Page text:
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Thursday, April 18, 2024

How to draw the hatch

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How to draw the hatch. The line is the most basic and straightforward geometric figure after the point. But it is at the same time the basis of each of our drawings, of each of our works, of each of our studies and sketches. How many times have we observed a great artist draw a single line, so simple but at the same time so perfect, capable of transmitting the meaning of his work at first glance? Today we will talk about a technique based on our beloved lines, or instead on the strokes. This article is about the hatching technique.

I am sure you have seen so many works made with this method. A series of parallel lines, more or less close together, are used to create the impression of lights, shadows, volumes of a figure or object, or even to create a sense of movement. But how many types of hatching are there, and what tools are used to work with this technique?

The types of hatching

There are genuinely infinite types of hatching. In some way, every great artist develops their hatching style over time, which makes it recognizable even after a single glance. The same is true in the world of illustration or comics. Some hatch styles have imposed themselves on others and are the most used and taught in schools.

Parallel hatch

How to draw the hatch

Parallel hatching is the simplest and most effective style, which is used unconsciously by many artists. It involves drawing parallel lines that can be more or less dense and close together and give the subject a sense of light/shadow and volume. The artist chooses the angle of the strokes but is generally kept constant throughout the drawing or varies from area to area. To increase the density of the strokes, more hatch levels can overlap, thus working by overlapping.

Cross-hatching

Cross-hatching is the natural evolution of the parallel. Having drawn the first layer of parallel lines, therefore all with the same inclination, you can darken some areas by increasing the definition of volumes and chiaroscuro with an overlap of new strokes. The lines that we will superimpose on the first layer will have a different inclination from the previous ones. It is unnecessary to exaggerate, using too bold inclinations, for example, at right angles, unless there are particular stylistic choices. A gentle inclination of the lines, in the order of 10-30 degrees maximum, is already sufficient.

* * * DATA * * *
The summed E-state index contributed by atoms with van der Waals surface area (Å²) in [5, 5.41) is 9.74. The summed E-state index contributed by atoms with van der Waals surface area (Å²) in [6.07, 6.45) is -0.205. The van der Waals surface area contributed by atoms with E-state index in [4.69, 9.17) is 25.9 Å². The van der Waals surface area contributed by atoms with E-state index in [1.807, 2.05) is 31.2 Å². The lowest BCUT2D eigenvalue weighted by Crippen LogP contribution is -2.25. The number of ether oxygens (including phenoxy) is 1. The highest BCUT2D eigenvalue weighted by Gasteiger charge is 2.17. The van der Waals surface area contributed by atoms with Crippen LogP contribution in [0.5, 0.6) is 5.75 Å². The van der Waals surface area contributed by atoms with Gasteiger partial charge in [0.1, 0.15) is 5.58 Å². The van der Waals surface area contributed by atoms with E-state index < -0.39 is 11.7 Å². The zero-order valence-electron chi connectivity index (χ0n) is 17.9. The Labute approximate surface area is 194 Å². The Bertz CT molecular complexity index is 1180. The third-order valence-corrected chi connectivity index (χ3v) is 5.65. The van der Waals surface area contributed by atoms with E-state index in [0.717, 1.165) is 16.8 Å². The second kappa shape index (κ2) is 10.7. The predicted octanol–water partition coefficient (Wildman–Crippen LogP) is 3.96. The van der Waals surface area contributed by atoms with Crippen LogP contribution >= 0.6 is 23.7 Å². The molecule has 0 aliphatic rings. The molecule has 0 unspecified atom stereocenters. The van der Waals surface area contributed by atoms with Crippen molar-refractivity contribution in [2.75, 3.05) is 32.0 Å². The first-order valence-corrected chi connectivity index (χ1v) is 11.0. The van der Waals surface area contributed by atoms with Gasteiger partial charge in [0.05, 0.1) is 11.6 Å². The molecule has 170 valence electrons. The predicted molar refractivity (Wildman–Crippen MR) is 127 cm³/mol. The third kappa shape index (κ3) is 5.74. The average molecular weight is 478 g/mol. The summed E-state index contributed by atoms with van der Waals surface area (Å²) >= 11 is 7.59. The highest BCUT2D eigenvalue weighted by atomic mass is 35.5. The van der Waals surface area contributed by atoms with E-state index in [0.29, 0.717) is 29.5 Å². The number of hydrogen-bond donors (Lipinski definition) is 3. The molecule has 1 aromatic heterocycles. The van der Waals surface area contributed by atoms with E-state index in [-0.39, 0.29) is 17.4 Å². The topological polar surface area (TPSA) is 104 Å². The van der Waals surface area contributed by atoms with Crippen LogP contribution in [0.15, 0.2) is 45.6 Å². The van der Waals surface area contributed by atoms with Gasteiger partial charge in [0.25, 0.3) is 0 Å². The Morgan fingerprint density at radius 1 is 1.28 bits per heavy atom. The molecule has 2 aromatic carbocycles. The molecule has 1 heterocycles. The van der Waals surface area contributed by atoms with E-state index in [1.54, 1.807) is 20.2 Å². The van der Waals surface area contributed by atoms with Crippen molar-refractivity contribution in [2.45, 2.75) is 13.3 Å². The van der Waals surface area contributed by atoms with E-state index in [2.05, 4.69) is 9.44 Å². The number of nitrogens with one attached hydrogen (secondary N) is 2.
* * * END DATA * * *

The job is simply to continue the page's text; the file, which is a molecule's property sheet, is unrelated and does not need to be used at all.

Patterned hatch

Patterned hatching is another evolution of the parallel. The basic rules remain the same. The lines all run in the same direction and never meet (small geometry review). The difference is that they are not perfectly straight lines but follow the object’s shape, surface, a subject we are drawing. For example, the shapes of the fingers, knuckles, and muscles will follow in a hand or foot to define volumes and shadows.

Fabric texture hatch

The peculiarity of this style of hatching is well described in its name. It involves drawing groups of parallel lines, shorter and narrower than what you are used to doing. The density and closeness of the lines within the same group will create greater shadow and help define the chiaroscuro.

History of the hatch

Hatching is a technique used mainly in drawing or engraving, woodcut, or with etching. Why? Because these working methods do not allow for linear and homogeneous shades, as we are used to doing using charcoals and paints with drawing ideas. The hatching has developed from this premise, creating the illusion of shadows, lights, and volumes using the presence or absence of hatched areas with a more or less marked density of strokes. It isn’t accessible to date the birth of this technique accurately. We can say that there are testimonies of its use in Western art since the late Middle Ages.

In the mid-1400s the hatching was widely used by Italian artists and in particular by Florentines. Renaissance painters and sculptors used this technique for sketches and studies of works for their subsequent works. Starting from Italy, the hatching thus spread throughout Europe. One of the best-known artists to have used the hatching technique is undoubtedly Leonardo da Vinci. We find evidence of this in many of his studies, and it is often cited as an example, both in terms of parallel and cross-hatching.

Hatching tools

What are the tools that are used to make line drawings? In general, we can say that it is possible to use this technique with all those tools that allow the artist to work by simply drawing clear and defined lines. So let’s talk about graphite pencils, nibs, fine-tipped markers, liners, or even ballpoint pens. It is not so obvious for some, but hatching does not only mean black and white drawings. There are fine-tipped liners in various colors, such as the Winsor & Newton Fine liners: they are available in the classic black color, but also sepia, gray, or indigo.

Using ink nibs instead, the discussion is even broader: working with inks, we have an infinity of different colors and tints available. The critical thing, in this case, is to find a nib with a precise tip, which allows a clean and defined stroke. The role of the card you will use is vital. It must not be too low in weight, primarily if you work with liners and inks. It must absorb the color while keeping the lines clear and spaced, without creating that annoying effect that in English is called “bleeding,” when the ink penetrates the fibers and spreads between them, creating an almost “smudged” effect and poorly defined.

Also Read: Communication Skills

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